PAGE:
weight of adult
weight of adult
weight of adult
play with dolls
Youngsters mimic mothering
by treating sticks as babies
By Bruce Bower
Deep in a Ugandan forest, Betsy Wetsy
has gone wild. Young females in one African chimpanzee group use sticks as dolls
more than males do, often treating pieces
of wood the way a mother chimp would
care for an infant, a new study finds.
The ape observations, collected over
14 years of fieldwork with the Kanyawara
chimp community in Kibale National
Park, provide the first evidence of a wild
nonhuman animal exhibiting sex differ-
ences in play, two primatologists report in
the Dec. 21 Current Biology. This finding
supports a controversial view that biology
as well as society underlies human boys’
and girls’ contrasting toy preferences.
A young chimp cradles a piece of bark.
In one group, females used objects as
dolls more frequently than males did.
way back in our evolutionary lineage
and predate socialization in human
cultures,” says Elizabeth Lonsdorf,
director of the Lester E. Fisher Center
for the Study and Conservation of Apes
at Lincoln Park Zoo in Chicago.
African elephants are two species
forest and savanna dwellers prove distinct in gene analysis
By Tina Hesman Saey
elephants are a separate
species from Africa’s
savanna elephants, a
genetic analysis shows.
The research, published
December 21 in PLoS
Biology, “does a very
thorough job of nailing shut the coffin on
some of the more heretical theories”
about elephant evolution, says Stephen
O’Brien, a geneticist at the National Cancer Institute in Frederick, Md., who was
not involved in the research.
Forest and savanna elephants evolved
into different species from a common
ancestor between 2. 6 million and 5. 6 million years ago, the new analysis reveals.
A study shows that Africa’s forest (left) and savanna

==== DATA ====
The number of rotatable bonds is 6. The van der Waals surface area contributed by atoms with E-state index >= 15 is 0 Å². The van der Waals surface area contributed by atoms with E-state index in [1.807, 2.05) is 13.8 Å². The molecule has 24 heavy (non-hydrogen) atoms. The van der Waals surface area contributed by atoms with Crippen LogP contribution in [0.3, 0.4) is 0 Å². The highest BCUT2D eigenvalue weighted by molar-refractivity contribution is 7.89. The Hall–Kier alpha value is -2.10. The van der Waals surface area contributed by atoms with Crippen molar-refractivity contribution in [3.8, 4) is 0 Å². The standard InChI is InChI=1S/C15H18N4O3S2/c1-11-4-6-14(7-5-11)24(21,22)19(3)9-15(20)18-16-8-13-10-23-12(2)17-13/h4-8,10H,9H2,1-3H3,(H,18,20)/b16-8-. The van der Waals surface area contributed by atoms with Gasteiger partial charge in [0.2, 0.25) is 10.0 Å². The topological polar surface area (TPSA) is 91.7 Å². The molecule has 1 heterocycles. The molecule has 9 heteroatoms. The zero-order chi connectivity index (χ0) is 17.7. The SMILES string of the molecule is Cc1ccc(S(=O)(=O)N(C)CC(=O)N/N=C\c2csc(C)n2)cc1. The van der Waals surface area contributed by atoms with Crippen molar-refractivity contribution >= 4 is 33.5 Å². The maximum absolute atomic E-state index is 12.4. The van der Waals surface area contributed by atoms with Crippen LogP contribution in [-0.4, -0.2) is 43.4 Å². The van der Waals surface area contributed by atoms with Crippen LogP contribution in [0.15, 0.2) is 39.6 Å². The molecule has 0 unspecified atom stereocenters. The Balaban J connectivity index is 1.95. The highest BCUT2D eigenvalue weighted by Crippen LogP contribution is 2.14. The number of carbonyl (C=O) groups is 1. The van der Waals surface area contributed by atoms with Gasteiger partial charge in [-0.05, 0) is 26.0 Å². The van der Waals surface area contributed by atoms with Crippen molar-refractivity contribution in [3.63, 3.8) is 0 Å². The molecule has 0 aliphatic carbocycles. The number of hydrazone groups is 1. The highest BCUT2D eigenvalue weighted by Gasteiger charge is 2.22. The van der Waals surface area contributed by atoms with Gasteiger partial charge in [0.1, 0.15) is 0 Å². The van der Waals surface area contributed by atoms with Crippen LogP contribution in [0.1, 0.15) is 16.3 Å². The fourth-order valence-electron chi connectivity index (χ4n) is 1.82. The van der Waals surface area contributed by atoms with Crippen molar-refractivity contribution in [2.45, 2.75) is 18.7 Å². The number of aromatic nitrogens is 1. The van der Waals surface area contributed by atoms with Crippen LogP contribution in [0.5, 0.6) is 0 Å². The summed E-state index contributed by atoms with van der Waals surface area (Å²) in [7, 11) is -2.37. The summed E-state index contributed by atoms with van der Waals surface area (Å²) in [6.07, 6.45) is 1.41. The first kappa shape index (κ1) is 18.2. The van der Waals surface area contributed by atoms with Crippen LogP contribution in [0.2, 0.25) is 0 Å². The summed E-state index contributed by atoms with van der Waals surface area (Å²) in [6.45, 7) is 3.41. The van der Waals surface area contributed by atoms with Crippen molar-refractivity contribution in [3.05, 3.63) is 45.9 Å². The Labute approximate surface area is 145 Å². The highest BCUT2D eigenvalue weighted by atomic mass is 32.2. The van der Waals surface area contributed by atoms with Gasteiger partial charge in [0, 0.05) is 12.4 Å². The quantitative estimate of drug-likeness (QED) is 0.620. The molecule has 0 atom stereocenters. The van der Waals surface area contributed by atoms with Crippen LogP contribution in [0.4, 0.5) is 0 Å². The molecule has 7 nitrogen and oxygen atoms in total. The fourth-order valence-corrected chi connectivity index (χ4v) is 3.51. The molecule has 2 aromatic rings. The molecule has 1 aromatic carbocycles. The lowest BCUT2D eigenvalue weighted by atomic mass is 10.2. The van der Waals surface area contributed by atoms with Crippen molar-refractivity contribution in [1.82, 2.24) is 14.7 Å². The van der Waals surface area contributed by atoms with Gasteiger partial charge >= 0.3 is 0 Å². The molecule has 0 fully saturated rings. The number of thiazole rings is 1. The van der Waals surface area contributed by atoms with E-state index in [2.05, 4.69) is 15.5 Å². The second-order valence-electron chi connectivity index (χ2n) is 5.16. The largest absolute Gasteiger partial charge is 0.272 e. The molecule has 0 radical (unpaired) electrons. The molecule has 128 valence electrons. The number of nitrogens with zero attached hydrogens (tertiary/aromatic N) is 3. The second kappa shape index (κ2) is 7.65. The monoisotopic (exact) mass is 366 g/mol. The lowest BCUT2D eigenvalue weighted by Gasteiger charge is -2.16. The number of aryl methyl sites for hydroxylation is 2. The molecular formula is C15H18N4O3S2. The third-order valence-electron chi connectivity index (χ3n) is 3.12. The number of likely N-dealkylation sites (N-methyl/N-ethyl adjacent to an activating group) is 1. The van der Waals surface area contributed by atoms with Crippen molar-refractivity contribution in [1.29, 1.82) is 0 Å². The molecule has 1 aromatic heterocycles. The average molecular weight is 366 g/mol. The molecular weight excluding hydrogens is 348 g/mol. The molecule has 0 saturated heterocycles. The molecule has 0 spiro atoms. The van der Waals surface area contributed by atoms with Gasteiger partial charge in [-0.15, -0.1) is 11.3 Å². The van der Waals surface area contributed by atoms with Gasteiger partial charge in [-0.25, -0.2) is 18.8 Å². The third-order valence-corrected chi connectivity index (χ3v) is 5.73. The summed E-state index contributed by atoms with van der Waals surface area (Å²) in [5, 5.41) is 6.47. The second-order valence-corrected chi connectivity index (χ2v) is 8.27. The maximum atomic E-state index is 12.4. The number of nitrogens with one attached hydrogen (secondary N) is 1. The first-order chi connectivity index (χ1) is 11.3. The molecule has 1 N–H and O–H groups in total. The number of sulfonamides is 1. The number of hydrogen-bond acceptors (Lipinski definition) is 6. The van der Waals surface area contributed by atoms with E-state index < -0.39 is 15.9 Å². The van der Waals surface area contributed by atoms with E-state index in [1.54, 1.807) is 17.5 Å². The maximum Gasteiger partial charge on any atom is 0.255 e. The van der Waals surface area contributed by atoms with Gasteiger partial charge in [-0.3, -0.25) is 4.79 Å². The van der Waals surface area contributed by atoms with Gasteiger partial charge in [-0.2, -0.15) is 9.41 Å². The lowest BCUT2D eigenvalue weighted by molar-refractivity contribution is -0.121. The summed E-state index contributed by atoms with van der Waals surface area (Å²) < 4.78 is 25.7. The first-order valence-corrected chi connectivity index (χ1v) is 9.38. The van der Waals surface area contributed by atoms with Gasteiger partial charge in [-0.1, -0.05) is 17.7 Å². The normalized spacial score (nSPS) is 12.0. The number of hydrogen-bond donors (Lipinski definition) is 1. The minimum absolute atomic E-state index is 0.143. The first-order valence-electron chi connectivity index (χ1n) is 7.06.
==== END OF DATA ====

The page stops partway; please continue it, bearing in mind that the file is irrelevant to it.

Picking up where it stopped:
elephants (right) are two species. Forest elephants are
smaller, with more rounded ears and straighter tusks.
In the study, researchers compared
nuclear DNA from living elephants as
well as from a 43,000-year-old woolly
mammoth bone from Siberia and from
a 50,000- to 130,000-year-old North
American mastodon tooth. The African
forest and savanna groups are at least as
different as Asian elephants and mammoths, the researchers say.
“I’ve always argued that they are
very different, but that level of
difference surprised me,” says study
coauthor Alfred Roca, a conservation
geneticist at the University of Illinois at
People have debated for a long time
whether the big savanna elephants and
smaller forest elephants belong to one
or two species. “This has been an ongoing debate since before genetics began,”
The t wo pachyderms look different but
sometimes come together and breed, producing hybrids. Hybrid males are sterile,
but females can breed.
The study may not be the final word on
the number of elephant species, but many
researchers say it is convincing. “It’s hard
not to agree with this overwhelming
amount of genetic data that gives such
clear-cut answers,” comments Sergios-Orestis Kolokotronis, a conservation
geneticist at the American Museum of
Natural History in New York City.
clockwise from top: suzi eszterhas; a. schaefer; Nicholas GeorGiadis